“A demain!” – story about dealing with a sales-focused vendor

Have you worked with a service vendor which consistently did not meet dealines, yet you still kept buying services from them?

This is a story about a car manufacturers’ service organisation being geared towards sales – not service. I’m sharing it here because it has analogies to what’s happening in the software industry. So I hope you’ll stay with me:

My Renault Espace broke down on a vacation in France. It’s a great car, usually very reliable, but like anything else, it has its weak points. The gearbox is one of them: I’ve seen numerous reports on failing gearboxes. Mine did 277,000 km before failing. Not bad, considering…

I delivered the car to a large Renault operation in the city of Frejus on the Côte d’Azur. I was well received, there was even a girl speaking English. I felt comfortable, and got a chance to look at the new cars.

Repairing an automatic gearbox is a specialist task, but replacement gearboxes are available. I started looking at the various options for repair – and for getting the family home to Denmark before our vacation ended.

So I asked the manager at the garage two questions:

  • How much will a repair be?
  • When will the car be ready?

Now, I’ve done a bit of work on my cars over the years, and I know that unplanned things can happen, so I was happy that he gave me a conservative time estimate that would allow for delays in the process. I was most worried whether a new gearbox was in store somewhere in the Renault network, but there was one in Paris, so I accepted.

And with the replacement gearbox arriving from Paris just a few days later, I was happey. When I checked with the garage, they told me they’d start working the same day, and I could have the car two days later. That would be one day earlier than promised.

”Sounds good, we’re ahead of plan,” I thought, and since buffers are always good to have, and I felt I could accept the optimistic estimate. I still trusted them.

But I was in for a surprise when I called two days later to ask about pick up. The answer was ”a demain!” – tomorrow. Any problems?, I asked. No, no problems, they said, ”a demain”.

I went to see the car later the same day, and the picture here shows what found: Note that the old gearbox is still in the car. The mechanic had obviously not started working on my car the day they said he would do it.

IMG_8259-3-SMALL

”C’est possible,” they claimed next day when the mechanic was still busy reassembling the car. I didn’t trust that, as the car obviously needed more work than was available on that day only. A sound test drive, for example!

As I’m writing this, I’m waiting for my car, sitting next to the service counter, where cars are registered for repairs. There’s a large poster showing the people working in the garage – and then there are all the new cars here. I like the electric vehicles Renault is offering, and everyone here is smiling and polite, even the service people. I feel comfortable here.

Renault’s business model is 100% sales oriented: They want me to buy services, buy a new or newer car instead. They smile and tell me all sorts of apparantly good reasons why the repair was delayed – they have even apologized to my family.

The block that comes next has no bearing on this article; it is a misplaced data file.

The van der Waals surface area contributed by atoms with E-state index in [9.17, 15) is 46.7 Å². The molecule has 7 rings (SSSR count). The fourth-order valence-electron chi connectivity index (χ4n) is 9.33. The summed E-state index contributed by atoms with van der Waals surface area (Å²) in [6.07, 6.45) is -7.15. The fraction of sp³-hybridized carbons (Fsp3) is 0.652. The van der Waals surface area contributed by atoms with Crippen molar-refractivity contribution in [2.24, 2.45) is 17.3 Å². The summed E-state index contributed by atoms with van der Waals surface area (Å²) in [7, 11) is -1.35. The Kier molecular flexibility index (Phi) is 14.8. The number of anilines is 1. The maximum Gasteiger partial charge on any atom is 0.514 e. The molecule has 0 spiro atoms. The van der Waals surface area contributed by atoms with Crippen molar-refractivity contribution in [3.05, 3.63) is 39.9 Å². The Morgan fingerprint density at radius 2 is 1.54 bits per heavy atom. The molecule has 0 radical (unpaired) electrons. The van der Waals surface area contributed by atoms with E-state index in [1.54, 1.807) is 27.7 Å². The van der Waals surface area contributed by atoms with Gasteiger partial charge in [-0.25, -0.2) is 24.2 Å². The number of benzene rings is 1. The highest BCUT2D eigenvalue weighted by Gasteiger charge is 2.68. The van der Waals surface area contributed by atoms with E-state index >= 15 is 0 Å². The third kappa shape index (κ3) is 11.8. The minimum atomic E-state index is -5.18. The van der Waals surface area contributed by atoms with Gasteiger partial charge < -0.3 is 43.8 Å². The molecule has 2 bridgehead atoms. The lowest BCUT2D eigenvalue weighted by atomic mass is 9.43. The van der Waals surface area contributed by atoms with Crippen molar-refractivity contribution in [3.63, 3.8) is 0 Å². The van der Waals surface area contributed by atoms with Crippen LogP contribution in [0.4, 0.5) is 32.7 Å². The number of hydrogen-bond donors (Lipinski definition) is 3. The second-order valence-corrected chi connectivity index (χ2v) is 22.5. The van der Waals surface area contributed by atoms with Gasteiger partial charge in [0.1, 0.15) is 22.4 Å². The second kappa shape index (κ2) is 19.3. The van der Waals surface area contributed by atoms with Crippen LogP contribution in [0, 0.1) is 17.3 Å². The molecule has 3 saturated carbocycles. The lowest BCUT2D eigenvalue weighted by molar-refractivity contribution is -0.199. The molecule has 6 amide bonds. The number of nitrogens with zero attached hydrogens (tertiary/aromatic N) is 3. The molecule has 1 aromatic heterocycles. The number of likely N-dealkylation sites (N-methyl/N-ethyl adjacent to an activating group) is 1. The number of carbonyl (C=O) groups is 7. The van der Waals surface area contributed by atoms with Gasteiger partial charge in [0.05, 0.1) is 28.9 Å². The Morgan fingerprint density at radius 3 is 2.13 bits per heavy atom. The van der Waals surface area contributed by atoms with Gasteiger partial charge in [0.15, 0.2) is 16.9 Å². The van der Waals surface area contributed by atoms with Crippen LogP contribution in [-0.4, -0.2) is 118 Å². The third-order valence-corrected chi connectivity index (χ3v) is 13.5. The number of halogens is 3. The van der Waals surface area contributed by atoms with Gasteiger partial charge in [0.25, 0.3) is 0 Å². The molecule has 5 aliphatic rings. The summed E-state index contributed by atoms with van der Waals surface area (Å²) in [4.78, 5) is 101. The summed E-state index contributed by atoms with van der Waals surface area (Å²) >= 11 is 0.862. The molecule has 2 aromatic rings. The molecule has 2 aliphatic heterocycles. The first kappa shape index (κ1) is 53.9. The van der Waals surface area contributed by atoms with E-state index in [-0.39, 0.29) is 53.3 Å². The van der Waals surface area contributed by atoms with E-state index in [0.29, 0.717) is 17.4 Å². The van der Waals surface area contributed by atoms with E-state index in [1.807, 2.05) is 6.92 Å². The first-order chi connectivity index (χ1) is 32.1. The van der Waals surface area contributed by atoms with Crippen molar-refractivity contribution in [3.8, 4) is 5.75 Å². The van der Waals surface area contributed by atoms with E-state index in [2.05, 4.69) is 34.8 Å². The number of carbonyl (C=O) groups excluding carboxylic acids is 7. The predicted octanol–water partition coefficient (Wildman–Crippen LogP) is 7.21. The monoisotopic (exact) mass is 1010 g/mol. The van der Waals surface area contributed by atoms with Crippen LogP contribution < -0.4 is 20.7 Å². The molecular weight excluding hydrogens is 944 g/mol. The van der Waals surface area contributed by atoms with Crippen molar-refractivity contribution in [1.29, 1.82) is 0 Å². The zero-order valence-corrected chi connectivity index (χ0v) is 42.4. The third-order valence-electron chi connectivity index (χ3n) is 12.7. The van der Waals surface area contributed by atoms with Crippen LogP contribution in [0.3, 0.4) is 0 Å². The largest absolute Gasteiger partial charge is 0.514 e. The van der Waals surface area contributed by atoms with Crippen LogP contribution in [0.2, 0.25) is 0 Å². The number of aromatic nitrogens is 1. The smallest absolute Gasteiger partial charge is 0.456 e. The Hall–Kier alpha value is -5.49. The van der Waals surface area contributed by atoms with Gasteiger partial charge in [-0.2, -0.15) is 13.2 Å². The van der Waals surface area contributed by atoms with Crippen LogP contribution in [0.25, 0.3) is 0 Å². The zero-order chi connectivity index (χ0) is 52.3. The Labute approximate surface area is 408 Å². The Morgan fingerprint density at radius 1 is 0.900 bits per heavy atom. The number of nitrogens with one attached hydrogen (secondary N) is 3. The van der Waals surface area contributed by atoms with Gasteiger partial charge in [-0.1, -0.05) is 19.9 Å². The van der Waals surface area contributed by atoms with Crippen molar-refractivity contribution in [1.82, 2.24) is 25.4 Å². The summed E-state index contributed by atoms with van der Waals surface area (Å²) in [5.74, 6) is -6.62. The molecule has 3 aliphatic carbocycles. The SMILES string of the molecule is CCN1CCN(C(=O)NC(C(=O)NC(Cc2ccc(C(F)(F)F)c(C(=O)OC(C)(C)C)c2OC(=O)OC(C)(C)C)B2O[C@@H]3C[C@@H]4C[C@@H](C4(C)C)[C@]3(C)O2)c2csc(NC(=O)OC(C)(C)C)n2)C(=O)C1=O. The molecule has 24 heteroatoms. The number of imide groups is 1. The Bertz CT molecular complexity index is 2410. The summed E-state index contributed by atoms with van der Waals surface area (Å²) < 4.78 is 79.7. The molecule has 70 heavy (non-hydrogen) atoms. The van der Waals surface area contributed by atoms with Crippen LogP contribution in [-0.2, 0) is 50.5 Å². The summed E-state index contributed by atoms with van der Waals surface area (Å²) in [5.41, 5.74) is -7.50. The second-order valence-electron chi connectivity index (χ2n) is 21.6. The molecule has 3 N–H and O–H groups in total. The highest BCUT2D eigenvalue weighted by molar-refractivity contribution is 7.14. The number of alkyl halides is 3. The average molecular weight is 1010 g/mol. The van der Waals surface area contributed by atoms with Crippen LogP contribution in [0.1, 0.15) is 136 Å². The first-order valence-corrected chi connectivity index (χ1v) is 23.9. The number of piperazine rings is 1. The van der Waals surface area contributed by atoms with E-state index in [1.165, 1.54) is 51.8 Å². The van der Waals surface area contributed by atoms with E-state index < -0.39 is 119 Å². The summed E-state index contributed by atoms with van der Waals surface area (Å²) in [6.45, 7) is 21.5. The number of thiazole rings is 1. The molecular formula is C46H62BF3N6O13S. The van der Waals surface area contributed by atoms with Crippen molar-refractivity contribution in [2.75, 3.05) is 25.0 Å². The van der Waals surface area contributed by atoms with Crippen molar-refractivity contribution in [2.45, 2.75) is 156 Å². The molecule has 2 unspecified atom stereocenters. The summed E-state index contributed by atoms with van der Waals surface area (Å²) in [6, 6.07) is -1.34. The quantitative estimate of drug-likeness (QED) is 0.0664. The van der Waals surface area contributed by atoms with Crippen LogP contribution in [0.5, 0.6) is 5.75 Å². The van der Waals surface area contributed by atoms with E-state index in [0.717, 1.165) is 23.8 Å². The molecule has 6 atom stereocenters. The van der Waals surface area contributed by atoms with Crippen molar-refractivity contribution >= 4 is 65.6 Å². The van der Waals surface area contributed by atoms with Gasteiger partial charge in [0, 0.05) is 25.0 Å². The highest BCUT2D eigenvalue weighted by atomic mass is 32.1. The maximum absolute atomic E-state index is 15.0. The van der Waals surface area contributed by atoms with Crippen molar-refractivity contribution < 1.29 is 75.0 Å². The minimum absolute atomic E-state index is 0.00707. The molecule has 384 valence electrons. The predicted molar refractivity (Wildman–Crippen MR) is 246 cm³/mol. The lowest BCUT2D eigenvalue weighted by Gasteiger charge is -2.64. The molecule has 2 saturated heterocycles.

But there’s one thing they haven’t told me yet: They prioritized someone else’s car over mine, and they didn’t start working on it until there was no slack in the plan anymore.

This could be an example of french ”laissez faire” attitude, but I don’t think so. I’m not at all worried about the quality of the repair itself, as I saw the mechanic several times while he was working on the car. I know how Renault train their mechanics, and it was obvious that he was doing a really proper job.

No, It’s the planning that sucks. they didn’t know when they’d be done, so they didn’t call me to let me know the plan was in jeopardy. They just hoped. Even today they said: ”Dix heures”, and it’s now 09:59.

The interesting thig is that this is supporting their sales! It’s obvious that Renault has tuned even their flawed, but kind service organisation towards new sales.

How is YOUR vendor tuned?

PS: I’ve got the car now, and it’s as great as ever. Ready for at least another 150,000 km!

Reklamer

Communicating models: A psychological perspective

Simon Morley posted a very interesting post about Challenges with communicating models about two weeks ago. Mental models are what we unconscously use to understand a situation, and communicating models to others is an interesting challenge: “[…] models do not transmit themselves – they are not necessarily understood on their own – they need the necessary “synch’ing” to align both parties to achieve comprehension, communication and dialogue”, as Simon summed it up in a comment on the blog post.

Simons post and the very good discussion he and I had about it started me thinking on the psychological perspective and how important empathy is: The “synch’ing” relies on empathy.

I really liked Simons blog post because above all it highlights the subjectivity of mental models. Models are not something you can implement in an organisaton just by e.g. e-mailing them to all employees. If you want someone to ‘get’ your model, you need to actively communicate it. Which is not possible without empathy.

Empathy is something that we associate with friendship and love, but it plays part in all communication processes between human beings, including those we as testers engage with at work.

From time to time we come across people who seems to have a total lack of understanding of what we’re doing: Colleagues, managers, customers. Most of the time, people who don’t understand need only a good explanation of the situation and our point of view. But sometimes, an explanation isn’t enough: Some people just don’t seem to want to understand.